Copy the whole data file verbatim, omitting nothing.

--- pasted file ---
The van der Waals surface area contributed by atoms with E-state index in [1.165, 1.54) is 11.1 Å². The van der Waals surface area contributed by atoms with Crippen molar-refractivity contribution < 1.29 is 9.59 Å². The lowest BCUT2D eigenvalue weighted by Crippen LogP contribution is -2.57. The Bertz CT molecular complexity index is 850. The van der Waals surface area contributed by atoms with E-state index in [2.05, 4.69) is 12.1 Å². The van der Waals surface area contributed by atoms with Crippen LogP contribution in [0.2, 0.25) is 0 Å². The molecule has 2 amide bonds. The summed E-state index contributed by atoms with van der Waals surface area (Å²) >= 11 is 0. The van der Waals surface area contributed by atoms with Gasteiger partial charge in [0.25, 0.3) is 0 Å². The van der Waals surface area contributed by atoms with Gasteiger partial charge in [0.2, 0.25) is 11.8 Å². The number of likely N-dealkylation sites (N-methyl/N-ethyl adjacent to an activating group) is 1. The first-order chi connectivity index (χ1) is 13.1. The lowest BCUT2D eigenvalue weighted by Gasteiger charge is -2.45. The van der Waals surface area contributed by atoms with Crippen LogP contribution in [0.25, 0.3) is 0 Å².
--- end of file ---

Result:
The van der Waals surface area contributed by atoms with E-state index in [1.165, 1.54) is 11.1 Å². The van der Waals surface area contributed by atoms with Crippen molar-refractivity contribution < 1.29 is 9.59 Å². The lowest BCUT2D eigenvalue weighted by Crippen LogP contribution is -2.57. The Bertz CT molecular complexity index is 850. The van der Waals surface area contributed by atoms with E-state index in [2.05, 4.69) is 12.1 Å². The van der Waals surface area contributed by atoms with Crippen LogP contribution in [0.2, 0.25) is 0 Å². The molecule has 2 amide bonds. The summed E-state index contributed by atoms with van der Waals surface area (Å²) >= 11 is 0. The van der Waals surface area contributed by atoms with Gasteiger partial charge in [0.25, 0.3) is 0 Å². The van der Waals surface area contributed by atoms with Gasteiger partial charge in [0.2, 0.25) is 11.8 Å². The number of likely N-dealkylation sites (N-methyl/N-ethyl adjacent to an activating group) is 1. The first-order chi connectivity index (χ1) is 13.1. The lowest BCUT2D eigenvalue weighted by Gasteiger charge is -2.45. The van der Waals surface area contributed by atoms with Crippen LogP contribution in [0.25, 0.3) is 0 Å².